Page 69 U. S. 47

influence of a Senator." "Well," said Mr. Anthony, "go to Simmons." By one means and another, Norris got influential introduction to Mr. Secretary Cameron, and got the contract, a very profitable one; the Secretary, whom on leaving he warmly thanked, "hoping that he would make a great deal of money out of it."

But a dispute now arose between Norris and the Tool Company as to the amount of compensation to be paid. Norris insisted that by the agreement with him he was to receive $75,000, the difference between the contract price and seventeen dollars a musket, whilst the corporation, on the other hand, contended that it had only promised "a liberal compensation" in case of success. Some negotiation on the subject was had between them; but it failed to produce a settlement, and Norris instituted the present action to recover the full amount claimed by him.

The declaration contained several counts, the first and second ones, special; the third, fourth, and fifth, general. The special ones set forth specifically a contract that if he, Norris, procured the government to give the order to the company, the company would pay to him, Norris,

"for his services, in obtaining, or causing and procuring to be obtained, such order, all that the government might, by the terms of their arrangement with the company, agree to pay above $17 for each musket."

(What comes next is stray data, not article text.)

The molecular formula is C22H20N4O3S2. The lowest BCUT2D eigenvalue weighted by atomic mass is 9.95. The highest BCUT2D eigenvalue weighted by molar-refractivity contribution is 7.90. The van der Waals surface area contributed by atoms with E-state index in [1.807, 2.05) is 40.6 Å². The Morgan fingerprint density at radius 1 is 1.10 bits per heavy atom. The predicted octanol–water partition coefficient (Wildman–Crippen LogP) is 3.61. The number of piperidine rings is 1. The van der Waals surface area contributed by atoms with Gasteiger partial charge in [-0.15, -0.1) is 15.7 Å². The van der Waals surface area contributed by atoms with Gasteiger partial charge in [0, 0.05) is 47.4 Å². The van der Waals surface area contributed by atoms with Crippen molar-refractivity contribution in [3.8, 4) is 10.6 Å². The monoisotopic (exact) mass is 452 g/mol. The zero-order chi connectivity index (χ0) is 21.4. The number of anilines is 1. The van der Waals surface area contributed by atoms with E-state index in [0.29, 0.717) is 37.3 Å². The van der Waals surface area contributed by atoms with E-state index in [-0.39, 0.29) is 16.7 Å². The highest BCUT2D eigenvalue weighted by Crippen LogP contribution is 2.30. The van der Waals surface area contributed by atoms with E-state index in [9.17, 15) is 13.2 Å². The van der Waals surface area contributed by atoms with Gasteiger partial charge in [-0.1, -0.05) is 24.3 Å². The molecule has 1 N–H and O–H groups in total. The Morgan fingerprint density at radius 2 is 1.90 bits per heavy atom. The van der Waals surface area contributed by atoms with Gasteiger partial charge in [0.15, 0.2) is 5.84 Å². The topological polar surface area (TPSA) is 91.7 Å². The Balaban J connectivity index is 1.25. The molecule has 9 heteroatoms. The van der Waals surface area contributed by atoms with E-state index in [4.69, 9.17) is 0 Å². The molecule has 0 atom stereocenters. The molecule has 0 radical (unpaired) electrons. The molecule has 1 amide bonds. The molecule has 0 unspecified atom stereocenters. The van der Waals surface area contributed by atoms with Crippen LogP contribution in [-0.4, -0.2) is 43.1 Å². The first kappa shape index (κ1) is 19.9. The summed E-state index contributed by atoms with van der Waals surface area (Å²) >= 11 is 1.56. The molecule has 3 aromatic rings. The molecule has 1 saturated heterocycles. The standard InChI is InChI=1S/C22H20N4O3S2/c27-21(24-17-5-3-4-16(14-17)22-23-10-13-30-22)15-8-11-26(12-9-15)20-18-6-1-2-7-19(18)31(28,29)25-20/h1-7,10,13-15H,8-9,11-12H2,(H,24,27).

The general counts were in the usual form of quantum meruit &c., but in these counts, as in the special ones, a contract was set forth on the basis of a compensation, contingent upon Norris' procuring an order from the government for muskets for the Tool Company; reliance on this contingent sort of contract running through all the counts of the declaration. There was no pretense that the plaintiff had rendered any other service than that which resulted in the contract for the muskets.

On the trial in the Circuit Court for the Rhode Island District, the counsel of the Tool Company requested the court to instruct the jury that a contract like that declared on in the first and second counts was against public policy and void, which instruction the court refused to give. The

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same counsel requested the court to charge,

"That upon the quantum meruit count, the plaintiff was not entitled in law to recover any other sum of money for services rendered to the Tool Company in procuring a contract for making arms than a fair and reasonable compensation for the time, speech, labor performed, and expenses incurred in performing such services, to be computed at a price for which similar services could have been obtained from others."